The Minnesota Chippewa Tribe is beginning tribal hearings on the proposed Enbridge Line 3 plan. The Minnesota Chippewa Tribe, 1855 Treaty Authority and tribal governments have deemed it necessary to conduct their own environmental hearings, after the state of Minnesota dismissed tribal concerns and jurisdiction in the previous hearing process. This includes the abandonment of Line 3 in place, and would set a precedent for the abandonment of the five other pipelines in the same Highway 2 Corridor.  

Year of the Blood-fest
Monday, January 09 2017
 
Written by Ricey Wild,
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Wow. Just wow. This past year has been quite the blood-fest, ennit?  I am soooo looking forward to this New Year. 2016 was like running with the bulls in Pamplona in a packaging bubble suit and still getting gored. On a positive note I was enlightened to peculiar peoples’ true nature by their exposing themselves as thieves, liars, betrayers and just general ickiness. For that, I am grateful.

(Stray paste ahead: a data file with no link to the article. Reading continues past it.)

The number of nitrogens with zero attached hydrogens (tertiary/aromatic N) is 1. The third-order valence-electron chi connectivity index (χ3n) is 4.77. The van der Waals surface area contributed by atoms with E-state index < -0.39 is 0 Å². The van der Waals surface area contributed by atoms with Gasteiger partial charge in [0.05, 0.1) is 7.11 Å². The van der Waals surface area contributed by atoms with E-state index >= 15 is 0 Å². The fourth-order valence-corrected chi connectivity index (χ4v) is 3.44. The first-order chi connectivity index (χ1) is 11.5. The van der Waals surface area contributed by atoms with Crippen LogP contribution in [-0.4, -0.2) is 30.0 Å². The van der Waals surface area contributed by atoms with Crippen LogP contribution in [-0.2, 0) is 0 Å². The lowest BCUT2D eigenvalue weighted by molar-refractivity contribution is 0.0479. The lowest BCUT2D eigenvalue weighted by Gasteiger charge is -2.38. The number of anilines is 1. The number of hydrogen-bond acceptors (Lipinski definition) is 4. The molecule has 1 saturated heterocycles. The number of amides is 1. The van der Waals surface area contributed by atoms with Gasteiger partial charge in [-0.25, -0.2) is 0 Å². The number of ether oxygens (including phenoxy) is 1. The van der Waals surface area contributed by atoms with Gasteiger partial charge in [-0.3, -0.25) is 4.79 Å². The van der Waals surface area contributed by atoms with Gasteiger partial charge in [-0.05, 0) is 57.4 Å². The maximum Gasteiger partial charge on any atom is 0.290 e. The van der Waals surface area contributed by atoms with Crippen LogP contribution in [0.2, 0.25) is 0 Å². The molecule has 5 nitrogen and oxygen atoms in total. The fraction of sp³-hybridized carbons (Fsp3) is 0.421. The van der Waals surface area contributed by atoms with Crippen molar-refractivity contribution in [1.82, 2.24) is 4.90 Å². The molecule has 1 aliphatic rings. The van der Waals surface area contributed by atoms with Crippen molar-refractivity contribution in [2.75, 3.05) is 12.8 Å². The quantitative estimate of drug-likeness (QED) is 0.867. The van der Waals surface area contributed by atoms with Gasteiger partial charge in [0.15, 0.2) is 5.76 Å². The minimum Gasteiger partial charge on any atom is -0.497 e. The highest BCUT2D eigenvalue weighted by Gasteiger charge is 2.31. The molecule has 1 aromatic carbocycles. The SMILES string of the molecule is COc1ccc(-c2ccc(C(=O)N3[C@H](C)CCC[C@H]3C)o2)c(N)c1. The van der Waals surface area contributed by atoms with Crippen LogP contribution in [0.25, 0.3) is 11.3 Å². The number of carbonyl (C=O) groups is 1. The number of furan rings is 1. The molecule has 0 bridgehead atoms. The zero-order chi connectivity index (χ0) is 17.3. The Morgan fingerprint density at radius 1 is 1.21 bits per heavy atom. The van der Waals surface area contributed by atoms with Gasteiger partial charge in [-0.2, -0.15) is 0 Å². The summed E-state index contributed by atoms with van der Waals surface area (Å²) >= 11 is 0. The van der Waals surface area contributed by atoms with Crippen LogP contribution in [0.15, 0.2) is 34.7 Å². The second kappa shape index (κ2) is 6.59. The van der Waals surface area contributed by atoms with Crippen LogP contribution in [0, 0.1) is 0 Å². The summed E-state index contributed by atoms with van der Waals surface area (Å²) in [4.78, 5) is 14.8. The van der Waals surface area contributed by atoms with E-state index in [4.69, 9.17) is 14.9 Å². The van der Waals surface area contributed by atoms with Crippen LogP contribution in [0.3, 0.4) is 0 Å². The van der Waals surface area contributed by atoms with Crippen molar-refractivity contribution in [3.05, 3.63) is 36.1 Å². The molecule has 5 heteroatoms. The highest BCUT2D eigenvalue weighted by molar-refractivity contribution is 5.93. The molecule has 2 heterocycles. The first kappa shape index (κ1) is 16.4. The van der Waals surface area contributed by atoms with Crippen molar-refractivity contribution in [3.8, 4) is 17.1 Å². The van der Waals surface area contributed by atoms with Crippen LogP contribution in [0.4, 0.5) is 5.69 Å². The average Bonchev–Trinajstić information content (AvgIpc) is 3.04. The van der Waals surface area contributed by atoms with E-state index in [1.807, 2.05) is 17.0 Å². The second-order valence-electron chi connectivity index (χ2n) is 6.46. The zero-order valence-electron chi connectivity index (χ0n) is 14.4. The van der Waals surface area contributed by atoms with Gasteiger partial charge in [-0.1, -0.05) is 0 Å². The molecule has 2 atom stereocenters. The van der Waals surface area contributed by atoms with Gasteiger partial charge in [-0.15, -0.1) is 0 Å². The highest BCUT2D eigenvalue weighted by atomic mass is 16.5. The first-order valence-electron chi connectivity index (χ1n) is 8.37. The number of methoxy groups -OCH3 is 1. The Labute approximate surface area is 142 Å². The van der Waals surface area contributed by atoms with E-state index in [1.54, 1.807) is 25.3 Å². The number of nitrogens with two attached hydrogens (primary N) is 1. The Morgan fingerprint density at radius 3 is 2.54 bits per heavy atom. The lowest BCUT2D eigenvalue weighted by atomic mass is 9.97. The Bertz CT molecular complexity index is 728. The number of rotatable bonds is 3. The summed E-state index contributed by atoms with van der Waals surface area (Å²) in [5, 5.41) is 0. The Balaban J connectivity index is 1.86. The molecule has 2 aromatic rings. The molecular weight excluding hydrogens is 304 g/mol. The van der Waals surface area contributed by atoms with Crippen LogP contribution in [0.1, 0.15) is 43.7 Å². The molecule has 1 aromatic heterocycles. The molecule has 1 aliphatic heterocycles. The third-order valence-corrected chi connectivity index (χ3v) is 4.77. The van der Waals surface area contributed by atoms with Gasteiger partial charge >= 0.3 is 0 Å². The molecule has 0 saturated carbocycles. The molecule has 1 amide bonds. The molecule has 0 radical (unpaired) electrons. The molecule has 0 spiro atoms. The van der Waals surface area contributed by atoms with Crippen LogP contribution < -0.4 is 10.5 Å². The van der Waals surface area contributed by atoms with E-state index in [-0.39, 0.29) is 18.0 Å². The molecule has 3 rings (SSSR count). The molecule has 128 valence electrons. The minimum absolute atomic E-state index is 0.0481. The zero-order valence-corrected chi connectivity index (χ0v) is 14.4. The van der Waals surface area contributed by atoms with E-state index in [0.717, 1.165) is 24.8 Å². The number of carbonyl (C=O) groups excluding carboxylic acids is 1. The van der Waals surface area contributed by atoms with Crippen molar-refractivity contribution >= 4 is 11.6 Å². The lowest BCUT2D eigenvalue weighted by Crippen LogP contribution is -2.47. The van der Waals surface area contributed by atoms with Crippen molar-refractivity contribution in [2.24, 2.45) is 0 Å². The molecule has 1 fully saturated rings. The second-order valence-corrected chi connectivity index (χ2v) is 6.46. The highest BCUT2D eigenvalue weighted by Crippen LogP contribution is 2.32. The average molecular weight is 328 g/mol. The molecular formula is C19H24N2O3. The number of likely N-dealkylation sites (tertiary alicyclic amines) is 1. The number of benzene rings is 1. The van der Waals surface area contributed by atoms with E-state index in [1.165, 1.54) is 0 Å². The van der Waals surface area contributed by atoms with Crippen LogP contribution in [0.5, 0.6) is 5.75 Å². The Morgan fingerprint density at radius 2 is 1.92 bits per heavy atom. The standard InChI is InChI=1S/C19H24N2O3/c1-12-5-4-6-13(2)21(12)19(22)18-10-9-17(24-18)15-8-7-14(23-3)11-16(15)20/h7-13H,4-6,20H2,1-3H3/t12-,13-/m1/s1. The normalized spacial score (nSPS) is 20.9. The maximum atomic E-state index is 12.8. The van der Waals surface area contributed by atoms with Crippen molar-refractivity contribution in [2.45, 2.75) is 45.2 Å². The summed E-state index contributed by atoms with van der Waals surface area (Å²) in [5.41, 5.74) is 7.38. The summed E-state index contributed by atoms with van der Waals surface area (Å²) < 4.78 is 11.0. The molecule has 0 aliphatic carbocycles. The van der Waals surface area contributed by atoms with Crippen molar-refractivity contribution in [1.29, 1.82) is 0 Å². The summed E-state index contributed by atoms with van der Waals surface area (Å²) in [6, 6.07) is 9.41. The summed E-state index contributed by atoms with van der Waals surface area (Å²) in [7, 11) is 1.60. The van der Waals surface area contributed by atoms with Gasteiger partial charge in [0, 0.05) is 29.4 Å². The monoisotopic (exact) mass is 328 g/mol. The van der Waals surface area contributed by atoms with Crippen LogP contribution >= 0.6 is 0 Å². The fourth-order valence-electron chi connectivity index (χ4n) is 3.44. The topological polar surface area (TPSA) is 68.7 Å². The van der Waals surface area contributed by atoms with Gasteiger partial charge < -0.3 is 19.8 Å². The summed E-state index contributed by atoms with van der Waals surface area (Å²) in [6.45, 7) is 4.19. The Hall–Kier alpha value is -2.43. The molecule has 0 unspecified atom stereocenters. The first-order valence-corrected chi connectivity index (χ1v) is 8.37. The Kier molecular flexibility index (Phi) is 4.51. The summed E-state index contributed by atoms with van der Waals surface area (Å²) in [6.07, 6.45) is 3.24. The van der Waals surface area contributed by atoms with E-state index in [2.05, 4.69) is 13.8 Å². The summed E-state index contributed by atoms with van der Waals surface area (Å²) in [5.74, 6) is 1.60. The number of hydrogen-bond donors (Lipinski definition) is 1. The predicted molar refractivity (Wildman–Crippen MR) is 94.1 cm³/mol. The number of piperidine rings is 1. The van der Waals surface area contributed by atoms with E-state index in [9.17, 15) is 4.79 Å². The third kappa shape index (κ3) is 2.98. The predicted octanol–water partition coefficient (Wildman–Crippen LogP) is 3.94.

Now that they are not in the way of my progress, what oh what shall I do? My goal is to continue to fight the good fight in the gory face of Trumpism. I became complacent in many ways because I was under the soft blanket of President Obama. I thought that if he could make it there, the rest of us could make it everywhere.

The truth? Not so. There is no post-racist society in the U.S. just because a black man was elected president. In my opinion we created a path for a disgusting megalomaniac to become elected POTUS. The ugly, dark underbelly of white supremacy was fermenting for the past eight years in response to Obama and has now exploded like a meth lab. Now we have to adorn ourselves with haz-mat suits and begin the cleanup for our children’s sake.

I have to take responsibility for my granddaughter’s environment, in all aspects, so they can thrive and raise their children in a clean, forward-seeing world. I was traumatized by the election and still am. However, it has motivated me (in my mind anyway) to activism and a hope for the future. Hope? Really? YES.

This is the time when we scattered people evolve into a powerful BEING that cannot be stopped even in the face of oppression, downright evil and all the ‘isms’ you can name. We have more power than we can conceive and with it, do or undo all the hateful crimes against humanity.

Seriously. I mean what I say and say what I mean. There is an entire world out there that we don’t think has anything to do with us going about our daily lives that someone hasn’t suffered to make our clothing. And that’s just one thing. I wonder who made my “HELLO KITTY” slippers I’m wearing right now. They’re so cute. I  speculate who actually made them and how much they were paid to do so.